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Metra Board waives lawyer-client privilege for state probe

Former MetrCEO Alex Clifford right receives advice from his attorney Michael Shakman while he testifies before Regional Transit Authority board

Former Metra CEO Alex Clifford, right, receives advice from his attorney Michael Shakman while he testifies before the Regional Transit Authority board in Chicago, (AP File Photo/Scott Eisen)

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Updated: October 22, 2013 6:10AM

Metra Board members Friday agreed to waive their attorney-client privilege and try to give a state inspector general what he needs to “get to the bottom” of the Metra mess.

The board, including two new members, voted to give Metra acting general counsel Sue-Ann Rosen the authority to decide which normally-privileged audio tapes of closed-door board sessions, investigative work files of a former board attorney and other documents should be released to the state executive inspector general.

“Anything fair and reasonable they want, we ought to provide — and let the chips fall where they may,’’ said board member Jack Schaffer.

Chimed in Acting Metra Chairman Jack Partelow: “Amen.’’

Metra attorneys revealed that the inspector general had subpoenaed the law firm of Hinshaw & Culbertson, seeking the investigative files of Hinshaw attorney Rodger Heaton, who had been hired by the board to look into an explosive April 3 memo by then-CEO Alex Clifford about alleged patronage and contract pressure.

Normally, attorney work files on behalf of a client are privileged, so to consider releasing any part of them and other normally privileged documents is “extraordinary,’’ Rosen told reporters. Heaton’s file includes “work product” and “personal thoughts that never saw the light of day,’’ according to Hinshaw attorney Ed Gower.

“I’ve been an attorney here 25 years,’’ Rosen said. “I’ve never seen a situation where any board has given us the authority to waive attorney-client privilege. This is a remarkable thing.’’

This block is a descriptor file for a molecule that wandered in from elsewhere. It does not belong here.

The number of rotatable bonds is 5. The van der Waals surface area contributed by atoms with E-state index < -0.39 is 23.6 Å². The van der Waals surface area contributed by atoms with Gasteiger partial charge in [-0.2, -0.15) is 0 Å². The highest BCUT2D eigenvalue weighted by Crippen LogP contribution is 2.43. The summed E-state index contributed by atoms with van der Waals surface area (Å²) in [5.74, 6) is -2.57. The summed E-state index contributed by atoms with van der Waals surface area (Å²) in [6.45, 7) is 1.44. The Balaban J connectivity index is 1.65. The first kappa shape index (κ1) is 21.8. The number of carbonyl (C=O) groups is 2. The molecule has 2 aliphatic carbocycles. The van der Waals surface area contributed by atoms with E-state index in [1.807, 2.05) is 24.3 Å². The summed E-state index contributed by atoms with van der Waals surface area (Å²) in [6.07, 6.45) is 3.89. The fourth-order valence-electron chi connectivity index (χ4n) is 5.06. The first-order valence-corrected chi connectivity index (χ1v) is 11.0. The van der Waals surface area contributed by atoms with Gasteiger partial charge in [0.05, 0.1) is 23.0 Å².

Rosen said the move was an “effort to get to the bottom of whatever the [state inspector general] thinks is important.’’

In the April 3 memo, Clifford charged that then-Metra Chairman Brad O’Halloran and another board member were conspiring to oust him because he would not play ball on patronage and contract requests.

That memo and other communications from Clifford set the stage for a possible whistle-blower suit, which O’Halloran said persuaded board members to instead grant Clifford an up to 26-month, $871,000 buyout. Under it, Clifford agreed to leave eight months early, to not sue, and to keep mum about the deal — except to investigative agencies.

O’Halloran has called Clifford’s allegations “a whole lot of hooey” and has said publicly that he was told that Heaton, a former Downstate U.S. attorney, found no wrongdoing. However, outside auditors in August blasted the board for failing to receive any written report from Heaton, despite paying him more than $52,000 for his work.

Schaffer, the sole Metra Board member to vote “hell no” against Clifford’s June 21 severance package, has characterized the deal as largely “hush money.’’

On Friday, Schaffer said inspector generals “generally ask for the earth, the moon and the sun and we’re trying to give them as much as we can give them.’’

Metra Board members discussed what to disclose to the inspector general during a 2 ½ hour closed-door session Friday. The discussion gave two new board members— John Zediker of DuPage and former bankruptcy court judge Manuel Barbosa of Kane County — an inside view of a months-long controversy during their first session as board members.

Meanwhile, during an earlier, open session, Cook County suburban board member William Widmer III revealed that “if all goes according to plan,” he will be replaced by the next Metra board meeting.

Watching from the audience Friday was former Chicago Ald. Martin Oberman, who is waiting for the City Council to approve his appointment to the Metra board by Chicago Mayor Rahm Emanuel.

Oberman’s confirmation would bring the board’s membership to nine. In the wake of Clifford’s allegations, it had fallen to as low as only six of what would normally be 11.


Twitter @rosalindrossi

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